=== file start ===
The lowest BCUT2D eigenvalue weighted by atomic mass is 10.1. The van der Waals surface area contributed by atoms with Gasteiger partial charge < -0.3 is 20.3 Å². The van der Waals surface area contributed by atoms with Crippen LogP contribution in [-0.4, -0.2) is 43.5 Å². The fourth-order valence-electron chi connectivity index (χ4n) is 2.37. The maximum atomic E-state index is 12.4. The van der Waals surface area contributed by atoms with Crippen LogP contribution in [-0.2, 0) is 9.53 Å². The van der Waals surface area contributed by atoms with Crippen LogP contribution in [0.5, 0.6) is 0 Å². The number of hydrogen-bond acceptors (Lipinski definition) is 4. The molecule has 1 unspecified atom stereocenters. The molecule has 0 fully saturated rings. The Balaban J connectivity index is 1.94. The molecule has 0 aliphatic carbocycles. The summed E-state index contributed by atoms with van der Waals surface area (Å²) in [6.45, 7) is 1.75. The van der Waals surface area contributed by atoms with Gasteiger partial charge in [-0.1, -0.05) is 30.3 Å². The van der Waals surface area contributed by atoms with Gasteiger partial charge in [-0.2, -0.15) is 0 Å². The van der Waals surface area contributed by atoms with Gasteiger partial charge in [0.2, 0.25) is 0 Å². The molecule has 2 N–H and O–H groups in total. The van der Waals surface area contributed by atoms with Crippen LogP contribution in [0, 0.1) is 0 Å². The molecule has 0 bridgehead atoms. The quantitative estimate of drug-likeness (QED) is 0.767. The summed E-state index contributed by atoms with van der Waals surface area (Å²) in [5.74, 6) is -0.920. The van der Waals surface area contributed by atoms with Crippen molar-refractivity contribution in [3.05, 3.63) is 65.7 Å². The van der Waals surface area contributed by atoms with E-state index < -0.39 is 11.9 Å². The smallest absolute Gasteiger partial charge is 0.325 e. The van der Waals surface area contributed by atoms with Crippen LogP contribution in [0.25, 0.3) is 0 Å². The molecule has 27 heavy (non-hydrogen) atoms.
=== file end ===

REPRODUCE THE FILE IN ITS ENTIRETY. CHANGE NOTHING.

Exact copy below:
The lowest BCUT2D eigenvalue weighted by atomic mass is 10.1. The van der Waals surface area contributed by atoms with Gasteiger partial charge < -0.3 is 20.3 Å². The van der Waals surface area contributed by atoms with Crippen LogP contribution in [-0.4, -0.2) is 43.5 Å². The fourth-order valence-electron chi connectivity index (χ4n) is 2.37. The maximum atomic E-state index is 12.4. The van der Waals surface area contributed by atoms with Crippen LogP contribution in [-0.2, 0) is 9.53 Å². The van der Waals surface area contributed by atoms with Crippen LogP contribution in [0.5, 0.6) is 0 Å². The number of hydrogen-bond acceptors (Lipinski definition) is 4. The molecule has 1 unspecified atom stereocenters. The molecule has 0 fully saturated rings. The Balaban J connectivity index is 1.94. The molecule has 0 aliphatic carbocycles. The summed E-state index contributed by atoms with van der Waals surface area (Å²) in [6.45, 7) is 1.75. The van der Waals surface area contributed by atoms with Gasteiger partial charge in [-0.1, -0.05) is 30.3 Å². The van der Waals surface area contributed by atoms with Gasteiger partial charge in [-0.2, -0.15) is 0 Å². The van der Waals surface area contributed by atoms with Gasteiger partial charge in [0.2, 0.25) is 0 Å². The molecule has 2 N–H and O–H groups in total. The van der Waals surface area contributed by atoms with Crippen LogP contribution in [0, 0.1) is 0 Å². The molecule has 0 bridgehead atoms. The quantitative estimate of drug-likeness (QED) is 0.767. The summed E-state index contributed by atoms with van der Waals surface area (Å²) in [5.74, 6) is -0.920. The van der Waals surface area contributed by atoms with Crippen molar-refractivity contribution in [3.05, 3.63) is 65.7 Å². The van der Waals surface area contributed by atoms with E-state index < -0.39 is 11.9 Å². The smallest absolute Gasteiger partial charge is 0.325 e. The van der Waals surface area contributed by atoms with Crippen LogP contribution in [0.25, 0.3) is 0 Å². The molecule has 27 heavy (non-hydrogen) atoms.